- Magnetic Core Memory: These computers used magnetic core memory as the primary storage medium. Magnetic cores were faster and more reliable than the earlier drum memories, allowing for quicker access to stored information.
- Assembly Language Programming: Second-generation computers were typically programmed in assembly language, which is a low-level programming language specific to the hardware architecture. This allowed for more efficient use of the computer’s resources.
- Batch Processing: Second-generation computers primarily used batch processing systems. In batch processing, tasks are grouped together and processed in batches without user interaction. This approach was more efficient for large-scale efficient for large-scale data processing.
- Improved Speed and Reliability: Transistors and magnetic core memory significantly improved the speed and reliability of second-generation computers compared to their first-generation counterparts.
- Reduction in Size: Second-generation computers were smaller and more compact than first-generation computers, partly due to the use of transistors instead of bulky vacuum tubes.
Examples of 2nd Generation Computers
In this section, we are providing some of the examples of the Second Generation Computers. IBM 1401, IBM 1620, IBM 7090, IBM 7094, CDC 1604, CDC 3600, and UNIVAC 1108 are examples of 2nd generations of computers. We have explained some of the examples for your reference.
IBM 1401 was introduced in 1959, it was a popular second-generation computer used for business and scientific applications. IBM 1401 featured transistors for logic circuits and magnetic core memory, making it more reliable and faster than its predecessors.
The IBM 7090 was launched in 1959, it was a mainframe computer and an early example of second-generation computing. IBM 7090 used transistors for logical circuits and magnetic core memory for storage.
The UNIVAC 1107 was introduced in 1962, it was a second-generation computer that utilized transistors and magnetic core memory. UNIVAC 1107 was used for scientific and engineering applications.
The CDC 1604 was a 48-bit computer invented by Seymour Cray and his team at the Control Data Corporation (CDC). This computer is known as one of the first commercially successful transistorized computers. It is believed that the 1604 design was chosen by adding CDC’s first street address to Cray’s former project, the ERA-UNIVAC 1103.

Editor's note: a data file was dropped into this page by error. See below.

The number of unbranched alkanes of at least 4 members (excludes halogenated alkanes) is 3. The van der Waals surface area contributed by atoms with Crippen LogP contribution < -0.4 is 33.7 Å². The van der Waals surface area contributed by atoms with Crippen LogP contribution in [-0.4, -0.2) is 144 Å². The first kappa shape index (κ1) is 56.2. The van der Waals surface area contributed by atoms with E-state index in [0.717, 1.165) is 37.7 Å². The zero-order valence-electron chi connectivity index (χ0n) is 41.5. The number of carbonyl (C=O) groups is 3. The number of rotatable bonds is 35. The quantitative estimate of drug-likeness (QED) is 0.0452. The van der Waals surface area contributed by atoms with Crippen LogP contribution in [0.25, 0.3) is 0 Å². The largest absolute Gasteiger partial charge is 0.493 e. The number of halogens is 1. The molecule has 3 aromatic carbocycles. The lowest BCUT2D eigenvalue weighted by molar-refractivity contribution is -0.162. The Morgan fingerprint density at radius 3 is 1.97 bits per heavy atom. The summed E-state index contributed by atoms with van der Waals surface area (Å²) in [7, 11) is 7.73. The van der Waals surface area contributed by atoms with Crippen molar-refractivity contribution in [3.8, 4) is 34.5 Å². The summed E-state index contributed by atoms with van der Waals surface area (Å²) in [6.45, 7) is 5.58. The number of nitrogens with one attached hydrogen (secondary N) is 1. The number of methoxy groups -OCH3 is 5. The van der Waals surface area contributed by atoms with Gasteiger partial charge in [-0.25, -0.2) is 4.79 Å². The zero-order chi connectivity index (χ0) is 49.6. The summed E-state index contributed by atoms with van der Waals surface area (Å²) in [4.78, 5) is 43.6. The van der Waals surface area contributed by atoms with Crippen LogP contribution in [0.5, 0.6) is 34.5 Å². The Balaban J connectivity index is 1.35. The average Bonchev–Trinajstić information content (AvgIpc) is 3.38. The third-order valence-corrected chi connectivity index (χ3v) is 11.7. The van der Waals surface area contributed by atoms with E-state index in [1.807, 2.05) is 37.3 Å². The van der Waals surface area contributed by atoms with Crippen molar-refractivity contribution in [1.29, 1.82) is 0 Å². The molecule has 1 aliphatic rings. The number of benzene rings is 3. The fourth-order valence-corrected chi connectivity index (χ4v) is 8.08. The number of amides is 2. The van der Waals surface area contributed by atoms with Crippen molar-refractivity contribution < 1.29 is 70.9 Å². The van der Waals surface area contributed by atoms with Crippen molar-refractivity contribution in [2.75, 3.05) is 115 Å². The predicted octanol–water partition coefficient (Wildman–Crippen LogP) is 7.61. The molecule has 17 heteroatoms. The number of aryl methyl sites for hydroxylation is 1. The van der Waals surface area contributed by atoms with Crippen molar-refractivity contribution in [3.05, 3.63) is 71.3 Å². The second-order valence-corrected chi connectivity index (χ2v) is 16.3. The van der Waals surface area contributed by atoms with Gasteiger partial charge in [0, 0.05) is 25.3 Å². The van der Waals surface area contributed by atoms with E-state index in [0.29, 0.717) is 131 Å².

Burroughs B5000 was a mainframe computer that was introduced in 1961. The system used a stack-based architecture, which made it very efficient for running languages such as COBOL and ALGOL. As a result of the B5000’s hardware-managed memory protection unit, programs were more reliable and secure than ever before.
Some other examples of Second-Generation Computers are-
- CDC 3600
- DEC PDP-1
- Honeywell 400
Advantages of 2nd Generation Computers
Now that we know all about second-generation computers, let us move toward these advantages. Some of the major advantages of the Second Generation of Computers are-
- The Second Generation Computers were smaller in size compared to the First Generation of computers.
- These computers were more reliable because of their functions.
- They also used less power and generate less heat.
- These computers were much faster than the first generation.
- The Second generation computers had improved accuracy and offered better portability.
Disadvantages of 2nd Generation Computers
Although the Second-generation computers were of great use and help they also had their demerits. Some of the major disadvantages of the Second Generation Computers are listed below.
- The Second Generation Computers required frequent maintenance.
- They generated less heat but still required a cooling system.
- The commercial production of these computers was difficult.
- These computers could only be used for some specific purpose.
- Punch Cards were used by these computers for input.